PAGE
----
As the film unfolds, we learn that Laura holds a grudge against each of her erstwhile classmates. Can a ghost use the internet to wreak revenge?
The panic-stricken teens try to eliminate the interloper from their Skye session. These efforts prove unavailing. The pull down option lacks the customary, “unfriend” command. There is just no escaping Laura’s spirit.
The premise of “Unfriended” is silly and far-fetched. It focuses on a bunch of vapid adolescents. Not a single cast member is the least bit appealing. The film consists of conversational dynamics in which the characters incessantly interrupt one another in an annoying fashion. For all these reasons, you might reasonably expect “Unfriended” to be a tedious slog.
The concept for “Unfriended” was developed by its co-producer, Timur Bekmambetov. The Kazakhstani auteur is responsible for a pair of celebrated Russian language supernatural films, “Night Watch” and “Day Watch,” as well as “Abraham Lincoln: Vampire Hunter” (who knew?). He also helmed “Wanted,” a Hollywood film with a big name cast that included Angelina Jolie, Morgan Freeman, James MacAvoy, and Common. His previous work includes sumptuous visuals; sprawling, high density narratives; and plenty of unexpected twists.
Bekmambetov’s prior work is a stark contrast with “Unfriended,” a visually spare, low budget flick, which unspools in real time, entirely on a laptop screen. The surprise here is that Bekmambetov’s brainchild ends up being oddly compelling.
As written by Nelson Greaves (in his first feature screenplay) and directed by Russian Georgian, Levan Gabriadze (in his first English language film), “Unfriended” captures how easy it is to succumb to the lure of becoming a chatroom addict. The cast members are largely unknown, rather than readily recognizable actors. This serves to infuse the film with a sense of realism.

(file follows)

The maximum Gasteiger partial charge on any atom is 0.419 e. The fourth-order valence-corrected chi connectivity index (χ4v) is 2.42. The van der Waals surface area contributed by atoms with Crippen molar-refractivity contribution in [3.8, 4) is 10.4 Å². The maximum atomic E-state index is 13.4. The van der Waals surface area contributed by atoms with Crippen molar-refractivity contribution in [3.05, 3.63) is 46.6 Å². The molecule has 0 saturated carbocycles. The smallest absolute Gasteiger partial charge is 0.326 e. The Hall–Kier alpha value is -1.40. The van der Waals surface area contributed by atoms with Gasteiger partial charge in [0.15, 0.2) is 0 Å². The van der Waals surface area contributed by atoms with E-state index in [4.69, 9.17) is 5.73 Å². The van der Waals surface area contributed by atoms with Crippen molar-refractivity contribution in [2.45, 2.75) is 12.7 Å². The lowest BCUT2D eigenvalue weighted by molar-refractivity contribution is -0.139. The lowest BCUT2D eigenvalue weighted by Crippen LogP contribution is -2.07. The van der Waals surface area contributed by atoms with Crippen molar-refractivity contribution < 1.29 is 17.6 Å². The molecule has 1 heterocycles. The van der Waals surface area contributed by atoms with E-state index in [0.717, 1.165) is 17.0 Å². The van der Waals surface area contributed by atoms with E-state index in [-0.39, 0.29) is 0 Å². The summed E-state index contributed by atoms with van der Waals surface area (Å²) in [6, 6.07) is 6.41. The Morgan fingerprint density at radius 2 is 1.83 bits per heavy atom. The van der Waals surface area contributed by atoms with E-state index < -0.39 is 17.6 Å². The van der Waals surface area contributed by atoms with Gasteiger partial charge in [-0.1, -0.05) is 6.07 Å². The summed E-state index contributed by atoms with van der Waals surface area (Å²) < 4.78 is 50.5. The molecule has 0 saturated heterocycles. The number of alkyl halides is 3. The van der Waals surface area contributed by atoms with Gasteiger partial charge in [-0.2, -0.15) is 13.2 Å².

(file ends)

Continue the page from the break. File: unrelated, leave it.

Under the working title, “Cybernatural,” this low-budget film was originally slated to be MTV fodder. A savvily edited teaser trailer generated some positive buzz among the film’s target demographic. Subsequently subscribers to Kik Messenger were invited to chat with Laura’s putative ghost. After receiving pre-programmed responses, participants were driven to a dedicated microsite. When the flick debuted at the Fantasia Film Festival, then appeared at SXSW, it built further enthusiasm. A clever marketing campaign rescued the film from a non-theatrical fate.
Even for those who eschew the notion of ghosts and disdain films about them, “Unfriended” may serve as a cautionary tale. Once something is posted online, it may attain a life of its own. This may trigger a cascade of consequences that could never have been anticipated.
“Unfriended” is the progenitor of this new genre, the cyberhorror film. It is suitably haunting for a generation, who has been weaned on the internet.
*** R (for violent content, pervasive language, some sexuality, and drug and alcohol use – all involving teens) 82 minutes
Nathan Lerner sees over 200 feature films a year. He welcomes feedback at email@example.com.